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How to Collect Rent without Buying a Home

Updated on April 28, 2015

Collecting Rental Income

When interest rates were down, a lot of us were convinced to buy property to rent out. Every month we would collect rent from our tenants to pay down a mortgage and any fees associated to owning the property. After deducting the expenses, there was rental income to be earned.

Owning rental property meant you were diversifying. Other than working at your 9-to-5 job, you were earning income from property that you had rented out. And if you had played your cards right, you would have bought the property with a small down payment and the rest borrowed from the bank.

Collecting rental income is one of the best ways to earn a living. It cancels out all the late calls from frantic tenants that complained about backed up toilets and lack of hot water. But when things are going well, collecting rent can be a blissful and gratifying experience.

More Property means More Income

With some money and experience under your belt, you may be inclined to add to your inventory by purchasing more homes. As long as interest rates are down, why not? You are secured at your 9-to-5 job and your boss is talking about a future raise with you. The only problem is that you may be increasing your debt ratio and you are getting nervous about it. You like the benefits of owning real estate, being a landlord and collecting rent but there is a price to pay.

Is there an alternative to explore?

Do you own rental property?

See results

Top REIT's to Buy:

Another way to earn income from collecting rent is to invest your money in REIT's or Real Estate Income Trusts. There are two very good REIT's that I want to introduce you to.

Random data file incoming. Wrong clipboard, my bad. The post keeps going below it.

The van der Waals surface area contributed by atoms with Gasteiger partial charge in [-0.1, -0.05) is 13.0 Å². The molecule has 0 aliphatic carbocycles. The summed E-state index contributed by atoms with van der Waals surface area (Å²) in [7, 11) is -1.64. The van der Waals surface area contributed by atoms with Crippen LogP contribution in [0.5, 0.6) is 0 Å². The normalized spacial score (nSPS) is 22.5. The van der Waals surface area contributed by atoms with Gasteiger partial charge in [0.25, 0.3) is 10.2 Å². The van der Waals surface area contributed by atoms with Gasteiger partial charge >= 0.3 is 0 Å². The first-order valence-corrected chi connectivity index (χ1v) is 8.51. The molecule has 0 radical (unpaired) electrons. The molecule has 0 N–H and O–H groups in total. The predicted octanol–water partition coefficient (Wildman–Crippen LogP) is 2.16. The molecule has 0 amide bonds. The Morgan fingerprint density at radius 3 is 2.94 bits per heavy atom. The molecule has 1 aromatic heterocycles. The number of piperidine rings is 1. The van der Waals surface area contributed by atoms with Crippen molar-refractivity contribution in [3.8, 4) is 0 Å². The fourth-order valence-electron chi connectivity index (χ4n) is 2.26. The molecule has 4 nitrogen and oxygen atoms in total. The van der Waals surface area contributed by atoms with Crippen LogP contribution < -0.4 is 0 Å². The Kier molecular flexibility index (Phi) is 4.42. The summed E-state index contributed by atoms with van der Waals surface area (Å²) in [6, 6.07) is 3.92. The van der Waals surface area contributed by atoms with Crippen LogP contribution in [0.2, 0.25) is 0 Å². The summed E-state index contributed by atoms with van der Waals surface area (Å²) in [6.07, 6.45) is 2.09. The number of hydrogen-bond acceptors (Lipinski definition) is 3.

First of, RioCan Real Estate Investment Trust (website) is the largest real estate investment trust in Canada with ownership interests in over 350 retail properties throughout North America. If you're driving around city centres or in the suburbs, keep an eye out on strip malls and shopping malls.

With Rio Can, you can buy shares to the REIT that trades on the Toronto Stock Exchange (TSE). Owning shares before the ex-dividend date will earn you a monthly dividend of about 0.1175 cents per share.

Second, Dream Office Real Estate Investment Trust (website) owns and operates high-quality business premises in key markets across Canada. This REIT is also traded on the Toronto Stock Exchange and pays a monthly dividend of 0.1866 cents per share.

Investing in REIT's is like getting together with people and pooling your money together to buy up properties to rent out. The rent and leases collected each month are split among investors.

Collect Rent from one of Rio Can's property by reading...
Collect Rent from one of Rio Can's property by reading...

Planning Step

Now that we have identified two REIT's to buy, lets see how many shares we can buy with $100,000.00. To keep things simple, lets split our purchase in two and spend $50,000.00 for each REIT.

Based on today's stock prices, at $50,000.00 / $28.00 for Dream Office, we will have about 1,785 shares. For Rio Can, at $50,000.00 / $29.80, we will have 1,677 shares.

Both REIT's are monthly dividend payers so each month, I can expect $331.00 and some change from my Dream Office shares and $197.00 from my Rio Can shares. The total is $528.00.

Which is Better?

Home price may appreciate.
Stock price may appreciate.
Bad tenants.
Stock price may depreciate.
Monthly Condo fee.
One time commission fee.
A quick and dirty comparison between owning a home to rent out vs owning REIT's.


A lot of people have opted out of owning property and bought dividend paying stocks instead. The ones I have talked to, have been landlords before and they hated it. Most of them have stories to tell about bad tenants, late rent, backed up toilets and calls in the middle of the night complaining about the leaky faucet, smell or rats running around.

Owning a portfolio that pays you a monthly dividend is like collecting rent but without the headaches of being a landlord. There are a lot of responsibilities that come with owning property and if the money is the same, I know I would choose the stock route to save myself of the trouble.

PLEASE NOTE: This is not an individual investment recommendation and I am not a registered broker or investment adviser. This post is meant for informational purposes only. Please do your own homework before investing.


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